by Phong Dao
When most of us think of figs, we think of the old school Fig Newtons. These are tasty lil’ cookies that are both chewy with a seedy crunch. This fruit is often overlooked as a healthy, vitamin and mineral filled treat in our healthy diets.
Native to areas from India to Turkey, these fruits were one of the first to be harvested and cultivated. The Spanish brought figs to the Americas in the 1500’s. Figs grow on the Ficus tree (Ficus carica), a member of the Mulberry family. They fully ripen on the branch and partially dry on the tree. They usually grow from June to late August.
They thrive on hot, dry summers and rainy winters. From August to September they are allowed to fully ripen. They then fall onto a carefully prepared ground to further dry and become harvested. Figs are harvested many times per season. They range dramatically in color and subtly in texture depending upon the variety.
Some of the most popular varieties are:
- Black Mission: blackish-purple skin and pink colored flesh
- Kadota: green skin and purplish flesh
- Calimyrna: greenish-yellow skin and amber flesh
- Brown Turkey: purple skin and red flesh
- Adriatic: the variety most often used to make fig bars, which has a light green skin and pink-tan flesh
Figs have a full flavor. Sweet and chewy, these fruits are also filled with crunchy seeds that give added health benefits. The fig tree has no blossoms on its branches. Instead the blossoms are inside the fruit itself. The crunchy seeds are actually many tiny small flowers.
Nutritional Benefits of Figs
These dynamos have extended health benefits. They hold about 5 grams of dietary fiber per serving. They are naturally fat and cholesterol free. They have zero grams of trans fat. Figs are also sodium free.
They contribute to the essential minerals such as 6% DV of calcium, 8% DV of iron, 7% of potassium, 6% DV of magnesium and 8% of copper.
Figs provide more calcium than milk, 2x dietary fiber than prunes, and 2x the potassium of bananas. (per 100 grams/3.5 oz.) Just eating 3 to 4 dried figs can give you one full fruit serving. These whole fruits are a great way to meet the necessary guidelines of 4.5 cups of fruits and vegetables per day.
Dried figs have high levels of antioxidants.
Lower Blood Pressure – Because figs are a great source of potassium, high contents of this mineral are beneficial to help control blood pressure. Since many people do not eat enough fruits/vegetables and eat foods high in sodium, especially processed foods, many are deficient on potassium. Research has proven that a diet in fruits and vegetables, such as the fig lowered their blood pressure. Dried figs contain phenol, Omega-3 and Omega-6. These fatty acids reduce the risk of coronary heart disease.
Lose Weight- Figs have more fiber than any other common fruit. One serving can give you over 20% DV of dietary fiber only found in fruits and vegetables. Fiber and fiber rich foods can have a positive effect on weight management. Eating fig leaves can lower the levels of triglycerides. Triglycerides are the major form of fat produced and stored in the body. Elevated levels of triglycerides are commonly linked to obesity and heart disease.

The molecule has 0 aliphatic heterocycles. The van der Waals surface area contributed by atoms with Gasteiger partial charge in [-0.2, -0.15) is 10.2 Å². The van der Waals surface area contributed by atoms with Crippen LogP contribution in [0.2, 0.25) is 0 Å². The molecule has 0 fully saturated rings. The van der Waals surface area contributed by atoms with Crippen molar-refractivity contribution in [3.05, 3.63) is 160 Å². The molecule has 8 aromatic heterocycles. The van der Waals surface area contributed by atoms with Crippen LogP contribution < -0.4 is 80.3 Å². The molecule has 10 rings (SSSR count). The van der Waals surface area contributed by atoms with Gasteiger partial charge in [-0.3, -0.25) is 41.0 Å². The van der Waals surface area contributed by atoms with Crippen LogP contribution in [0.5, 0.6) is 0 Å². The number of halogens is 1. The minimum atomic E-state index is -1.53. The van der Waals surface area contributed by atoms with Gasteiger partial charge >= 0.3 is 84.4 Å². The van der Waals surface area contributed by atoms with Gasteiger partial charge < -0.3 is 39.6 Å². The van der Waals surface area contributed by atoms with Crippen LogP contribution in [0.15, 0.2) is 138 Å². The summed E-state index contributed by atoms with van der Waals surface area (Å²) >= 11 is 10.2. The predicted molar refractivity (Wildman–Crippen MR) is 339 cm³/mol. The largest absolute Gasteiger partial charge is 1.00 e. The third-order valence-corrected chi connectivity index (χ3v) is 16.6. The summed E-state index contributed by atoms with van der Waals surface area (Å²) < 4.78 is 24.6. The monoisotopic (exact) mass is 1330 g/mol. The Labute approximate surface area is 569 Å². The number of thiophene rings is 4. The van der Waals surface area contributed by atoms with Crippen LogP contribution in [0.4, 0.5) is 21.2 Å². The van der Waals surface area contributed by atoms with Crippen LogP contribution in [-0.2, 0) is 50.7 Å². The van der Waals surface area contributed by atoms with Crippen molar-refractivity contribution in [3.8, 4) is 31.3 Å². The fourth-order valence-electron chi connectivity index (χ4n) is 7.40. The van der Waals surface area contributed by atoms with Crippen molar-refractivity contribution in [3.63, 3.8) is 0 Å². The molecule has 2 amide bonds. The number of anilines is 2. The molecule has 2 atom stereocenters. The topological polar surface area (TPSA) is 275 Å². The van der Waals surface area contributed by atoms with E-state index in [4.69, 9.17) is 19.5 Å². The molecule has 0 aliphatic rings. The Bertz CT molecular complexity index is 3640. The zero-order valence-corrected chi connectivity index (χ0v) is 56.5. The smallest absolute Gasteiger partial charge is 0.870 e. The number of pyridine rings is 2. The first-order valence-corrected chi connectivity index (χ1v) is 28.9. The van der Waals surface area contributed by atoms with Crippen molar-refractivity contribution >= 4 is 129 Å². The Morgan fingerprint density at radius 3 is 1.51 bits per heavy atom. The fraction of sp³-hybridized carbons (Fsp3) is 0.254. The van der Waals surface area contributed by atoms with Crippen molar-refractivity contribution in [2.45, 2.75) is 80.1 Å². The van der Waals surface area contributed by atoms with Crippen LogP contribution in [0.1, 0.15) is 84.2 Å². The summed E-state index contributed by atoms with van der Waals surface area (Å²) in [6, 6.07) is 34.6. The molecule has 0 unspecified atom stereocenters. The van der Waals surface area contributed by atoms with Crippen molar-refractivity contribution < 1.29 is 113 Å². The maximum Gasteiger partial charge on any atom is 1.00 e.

Healthier Bones – Figs are a great source of calcium. This mineral helps promote bone density. The potassium found in figs may also counteract the urinary calcium loss caused by high-salt diets typical of most Americans. This helps in the furthering of bones thinning out.
Alkaline – Figs are highly alkaline, thereby supporting the body’s pH.
Cancer – Preliminary tests show that fig leaves may have the ability to inhibit the growth of cancer cells. Further research is needed to confirm the validity of these tests. The fiber content in figs are thought to help with the ridding of colon and breast cancer type cells.
Diabetes – Research has shown that fig leaves have anti-diabetic properties. The American Diabetes Association recommends figs for a high fiber treat. Fig leaves reduce the amount of insulin needed by diabetic patients who need insulin injections. Rich in Potassium, figs help to control blood sugar.
Lower cholesterol- Figs contain Pectin, a soluble fiber. When fiber goes through the digestive system, it soaks up cholesterol and carries them out of body.
Prevention of hypertension- People used to take more sodium in the form of salt. Low potassium and high sodium level may lead to hypertension. Figs are high in potassium but low in sodium. So, it helps to avoid hypertension.
Prevent macular degeneration- Vision loss as we age is due to macular degeneration. Fruits and figs generally are good for prevention of this condition.
Sore Throat Relief- The high mucilage content in figs helps heal and protect sore throats.
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